At first the Jackson–Vanik amendment did little to help free Soviet Jewry. The number of exit visas declined after the passing of the amendment.[7] However, in the late 1980s Mikhail Gorbachev agreed to comply with the protocols of the Organization for Security and Cooperation in Europe. Lazin (2005) states that scholars differ on how effective the amendment was in helping Soviet Jews. Some argue that it helped bring the plight of Soviet Jews to the world's attention, while others believe it hindered emigration and decreased America's diplomatic bargaining power.[7]

If supple hands can be found and trusted by Congress, sanctions must be  re-enabled as a bargaining chip. The satisfaction of retribution must not be bought with the same coin that could buy real gains.

Internationalist foreign policy has been shown the door, replaced by a  slogan, “America First.” There are now at least three policy centers. the White House, Rex Tillerson, and Congress, all presumably guided by a two-word idea.  Kennan’s Long Telegram , the basis of Containment, has 5,363 words. It brings to mind an idea about dinosaurs, who were thought to have had  larger brains in their posteriors than in their heads.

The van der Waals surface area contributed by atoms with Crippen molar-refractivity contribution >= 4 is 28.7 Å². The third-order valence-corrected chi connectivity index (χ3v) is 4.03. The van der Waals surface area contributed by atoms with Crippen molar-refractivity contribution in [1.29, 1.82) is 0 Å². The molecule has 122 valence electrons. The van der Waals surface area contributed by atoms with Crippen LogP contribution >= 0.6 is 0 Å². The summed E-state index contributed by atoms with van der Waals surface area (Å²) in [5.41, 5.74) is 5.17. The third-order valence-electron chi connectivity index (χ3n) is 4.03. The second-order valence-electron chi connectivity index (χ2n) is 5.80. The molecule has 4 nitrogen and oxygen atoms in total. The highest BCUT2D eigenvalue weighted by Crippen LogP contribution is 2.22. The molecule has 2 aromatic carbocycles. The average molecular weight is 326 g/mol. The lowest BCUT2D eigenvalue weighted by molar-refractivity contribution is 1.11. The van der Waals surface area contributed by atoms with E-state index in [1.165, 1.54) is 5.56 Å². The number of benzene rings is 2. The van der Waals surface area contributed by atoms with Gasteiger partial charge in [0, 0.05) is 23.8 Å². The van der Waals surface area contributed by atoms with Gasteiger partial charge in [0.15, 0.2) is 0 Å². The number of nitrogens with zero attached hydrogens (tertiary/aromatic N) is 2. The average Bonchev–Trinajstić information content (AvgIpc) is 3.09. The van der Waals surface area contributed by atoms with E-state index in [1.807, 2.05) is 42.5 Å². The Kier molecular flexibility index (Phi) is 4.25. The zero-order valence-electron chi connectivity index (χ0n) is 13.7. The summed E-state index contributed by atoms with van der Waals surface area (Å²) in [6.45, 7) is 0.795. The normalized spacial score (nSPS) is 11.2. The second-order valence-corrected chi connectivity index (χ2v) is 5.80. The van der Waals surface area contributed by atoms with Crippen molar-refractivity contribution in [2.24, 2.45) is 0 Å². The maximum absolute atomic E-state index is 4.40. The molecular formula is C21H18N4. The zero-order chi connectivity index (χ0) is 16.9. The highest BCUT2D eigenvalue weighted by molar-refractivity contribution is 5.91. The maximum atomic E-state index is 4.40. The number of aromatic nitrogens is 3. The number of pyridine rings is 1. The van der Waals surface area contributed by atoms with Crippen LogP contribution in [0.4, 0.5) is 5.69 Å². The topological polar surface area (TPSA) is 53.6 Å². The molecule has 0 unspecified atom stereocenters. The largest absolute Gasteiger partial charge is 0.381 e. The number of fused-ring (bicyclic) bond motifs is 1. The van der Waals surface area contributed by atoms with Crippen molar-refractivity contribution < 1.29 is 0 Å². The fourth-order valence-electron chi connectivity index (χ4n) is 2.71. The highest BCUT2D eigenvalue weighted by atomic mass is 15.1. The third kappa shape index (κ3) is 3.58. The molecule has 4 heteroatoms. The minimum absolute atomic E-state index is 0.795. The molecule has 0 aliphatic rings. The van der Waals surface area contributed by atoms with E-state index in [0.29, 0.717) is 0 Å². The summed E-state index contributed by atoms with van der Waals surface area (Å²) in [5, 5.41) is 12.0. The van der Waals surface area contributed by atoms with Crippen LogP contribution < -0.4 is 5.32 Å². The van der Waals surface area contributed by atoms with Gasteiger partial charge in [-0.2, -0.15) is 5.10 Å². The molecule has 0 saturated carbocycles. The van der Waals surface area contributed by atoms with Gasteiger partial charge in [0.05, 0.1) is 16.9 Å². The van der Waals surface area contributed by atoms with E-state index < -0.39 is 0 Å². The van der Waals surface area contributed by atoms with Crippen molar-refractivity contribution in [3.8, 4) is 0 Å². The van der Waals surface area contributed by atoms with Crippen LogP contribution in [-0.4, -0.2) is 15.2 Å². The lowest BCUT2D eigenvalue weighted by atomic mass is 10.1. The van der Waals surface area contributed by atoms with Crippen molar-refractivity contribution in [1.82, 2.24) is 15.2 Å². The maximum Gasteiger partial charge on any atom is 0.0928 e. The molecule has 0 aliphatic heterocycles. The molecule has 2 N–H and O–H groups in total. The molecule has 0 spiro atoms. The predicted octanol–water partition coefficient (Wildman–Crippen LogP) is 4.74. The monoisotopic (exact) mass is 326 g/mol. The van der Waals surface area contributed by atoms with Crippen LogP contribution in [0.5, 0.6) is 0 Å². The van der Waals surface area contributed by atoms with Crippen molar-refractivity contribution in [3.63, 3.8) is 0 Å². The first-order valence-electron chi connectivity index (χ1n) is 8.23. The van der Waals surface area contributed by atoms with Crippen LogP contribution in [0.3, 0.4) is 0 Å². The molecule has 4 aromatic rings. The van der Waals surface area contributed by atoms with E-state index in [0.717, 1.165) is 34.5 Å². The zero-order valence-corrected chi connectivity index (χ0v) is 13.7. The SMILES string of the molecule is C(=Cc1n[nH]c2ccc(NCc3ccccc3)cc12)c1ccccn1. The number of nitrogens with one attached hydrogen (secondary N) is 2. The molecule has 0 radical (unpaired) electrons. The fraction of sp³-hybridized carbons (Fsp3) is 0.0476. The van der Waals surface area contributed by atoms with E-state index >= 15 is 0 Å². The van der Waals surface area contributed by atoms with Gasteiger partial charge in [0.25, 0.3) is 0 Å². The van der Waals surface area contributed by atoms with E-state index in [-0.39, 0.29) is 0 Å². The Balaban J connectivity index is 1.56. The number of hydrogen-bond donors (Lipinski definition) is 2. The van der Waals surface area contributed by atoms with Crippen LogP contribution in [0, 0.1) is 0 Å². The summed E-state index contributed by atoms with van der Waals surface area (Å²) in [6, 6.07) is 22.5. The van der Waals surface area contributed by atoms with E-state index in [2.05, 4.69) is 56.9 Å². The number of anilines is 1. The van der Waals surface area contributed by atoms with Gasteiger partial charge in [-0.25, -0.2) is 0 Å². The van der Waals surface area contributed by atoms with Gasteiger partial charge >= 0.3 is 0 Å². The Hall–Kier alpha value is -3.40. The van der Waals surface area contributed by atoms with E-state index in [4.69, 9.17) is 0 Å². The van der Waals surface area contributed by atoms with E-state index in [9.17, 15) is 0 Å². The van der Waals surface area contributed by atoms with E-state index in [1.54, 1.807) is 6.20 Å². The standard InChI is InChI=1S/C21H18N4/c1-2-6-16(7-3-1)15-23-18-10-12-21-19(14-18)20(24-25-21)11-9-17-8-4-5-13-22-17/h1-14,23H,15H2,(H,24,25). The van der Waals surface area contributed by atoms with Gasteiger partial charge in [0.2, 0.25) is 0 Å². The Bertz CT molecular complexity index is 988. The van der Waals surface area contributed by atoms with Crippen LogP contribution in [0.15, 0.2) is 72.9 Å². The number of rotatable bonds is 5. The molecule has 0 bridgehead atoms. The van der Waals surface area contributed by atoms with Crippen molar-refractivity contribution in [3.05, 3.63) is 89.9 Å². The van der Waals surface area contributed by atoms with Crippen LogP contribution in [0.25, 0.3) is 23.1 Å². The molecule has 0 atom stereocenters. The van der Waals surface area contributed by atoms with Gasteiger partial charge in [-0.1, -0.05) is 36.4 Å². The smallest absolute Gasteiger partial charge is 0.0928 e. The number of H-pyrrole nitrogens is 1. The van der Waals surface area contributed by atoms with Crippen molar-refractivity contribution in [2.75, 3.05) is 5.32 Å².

Sadly for us, the posterior brain could not hold an idea. It could only move the legs.  And like it or not, we are shuffling along, making history. Ten years from now, will that history be to our liking? The great figures of early modern diplomacy had  organic conceptions of their nations.  Predating democracy, the rights of man, and modern economies,  their goals and perspectives were different from ours. But their consummate skills are sources for emulation.

As a quasi living organism, every nation exists in an ecology that is constantly changing. Simply to remain healthy  involves constant rebalancing and adaptation. Two words can’t tell us how, where, or why.

A nation has a childhood, an adulthood, and a decline.  Unlike the creatures of nature, there exists at least the possibility of renewal or rebirth at any time.  We have seen this in China. But to beat the odds, we have to be both wise and smart. The words have different connotations. Wisdom suggests productive use of past experience. Smart implies new thinking, outside the box.

Can we be both wise and smart? I think maybe George Costanza has the right idea. I’ll do a write-in next election.